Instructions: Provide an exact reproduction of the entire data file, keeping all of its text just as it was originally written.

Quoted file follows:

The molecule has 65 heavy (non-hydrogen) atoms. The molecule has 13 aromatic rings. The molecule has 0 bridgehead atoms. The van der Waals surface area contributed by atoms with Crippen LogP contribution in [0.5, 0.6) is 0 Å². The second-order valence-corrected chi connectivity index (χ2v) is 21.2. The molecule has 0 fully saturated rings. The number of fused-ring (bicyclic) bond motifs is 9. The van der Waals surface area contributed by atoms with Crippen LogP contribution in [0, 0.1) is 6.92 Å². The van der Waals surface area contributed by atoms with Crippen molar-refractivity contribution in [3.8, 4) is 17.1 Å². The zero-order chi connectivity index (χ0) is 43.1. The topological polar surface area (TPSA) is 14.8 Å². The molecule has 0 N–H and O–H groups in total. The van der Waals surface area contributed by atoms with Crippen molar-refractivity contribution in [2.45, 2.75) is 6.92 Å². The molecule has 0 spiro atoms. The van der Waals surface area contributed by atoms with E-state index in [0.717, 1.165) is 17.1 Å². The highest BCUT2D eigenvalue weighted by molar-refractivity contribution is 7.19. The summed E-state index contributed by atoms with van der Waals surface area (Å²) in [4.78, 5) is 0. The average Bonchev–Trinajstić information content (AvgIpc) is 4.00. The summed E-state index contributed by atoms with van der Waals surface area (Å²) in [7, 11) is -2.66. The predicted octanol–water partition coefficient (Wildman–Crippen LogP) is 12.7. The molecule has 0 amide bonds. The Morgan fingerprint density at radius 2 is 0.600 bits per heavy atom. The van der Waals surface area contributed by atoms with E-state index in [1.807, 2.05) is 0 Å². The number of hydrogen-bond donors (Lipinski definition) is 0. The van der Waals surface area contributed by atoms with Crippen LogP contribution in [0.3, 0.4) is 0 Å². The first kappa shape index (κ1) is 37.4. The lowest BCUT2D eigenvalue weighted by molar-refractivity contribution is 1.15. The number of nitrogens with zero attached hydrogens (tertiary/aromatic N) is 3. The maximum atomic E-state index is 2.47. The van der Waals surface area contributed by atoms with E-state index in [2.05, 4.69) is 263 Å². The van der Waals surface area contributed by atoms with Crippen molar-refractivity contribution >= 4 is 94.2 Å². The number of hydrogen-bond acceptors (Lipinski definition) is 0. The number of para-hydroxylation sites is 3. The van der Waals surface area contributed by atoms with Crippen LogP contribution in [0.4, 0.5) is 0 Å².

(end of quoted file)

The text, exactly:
The molecule has 65 heavy (non-hydrogen) atoms. The molecule has 13 aromatic rings. The molecule has 0 bridgehead atoms. The van der Waals surface area contributed by atoms with Crippen LogP contribution in [0.5, 0.6) is 0 Å². The second-order valence-corrected chi connectivity index (χ2v) is 21.2. The molecule has 0 fully saturated rings. The number of fused-ring (bicyclic) bond motifs is 9. The van der Waals surface area contributed by atoms with Crippen LogP contribution in [0, 0.1) is 6.92 Å². The van der Waals surface area contributed by atoms with Crippen molar-refractivity contribution in [3.8, 4) is 17.1 Å². The zero-order chi connectivity index (χ0) is 43.1. The topological polar surface area (TPSA) is 14.8 Å². The molecule has 0 N–H and O–H groups in total. The van der Waals surface area contributed by atoms with Crippen molar-refractivity contribution in [2.45, 2.75) is 6.92 Å². The molecule has 0 spiro atoms. The van der Waals surface area contributed by atoms with E-state index in [0.717, 1.165) is 17.1 Å². The highest BCUT2D eigenvalue weighted by molar-refractivity contribution is 7.19. The summed E-state index contributed by atoms with van der Waals surface area (Å²) in [4.78, 5) is 0. The average Bonchev–Trinajstić information content (AvgIpc) is 4.00. The summed E-state index contributed by atoms with van der Waals surface area (Å²) in [7, 11) is -2.66. The predicted octanol–water partition coefficient (Wildman–Crippen LogP) is 12.7. The molecule has 0 amide bonds. The Morgan fingerprint density at radius 2 is 0.600 bits per heavy atom. The van der Waals surface area contributed by atoms with E-state index in [1.807, 2.05) is 0 Å². The number of hydrogen-bond donors (Lipinski definition) is 0. The van der Waals surface area contributed by atoms with Crippen LogP contribution in [0.3, 0.4) is 0 Å². The first kappa shape index (κ1) is 37.4. The lowest BCUT2D eigenvalue weighted by molar-refractivity contribution is 1.15. The number of nitrogens with zero attached hydrogens (tertiary/aromatic N) is 3. The maximum atomic E-state index is 2.47. The van der Waals surface area contributed by atoms with E-state index in [2.05, 4.69) is 263 Å². The van der Waals surface area contributed by atoms with Crippen molar-refractivity contribution >= 4 is 94.2 Å². The number of hydrogen-bond acceptors (Lipinski definition) is 0. The number of para-hydroxylation sites is 3. The van der Waals surface area contributed by atoms with Crippen LogP contribution in [0.4, 0.5) is 0 Å².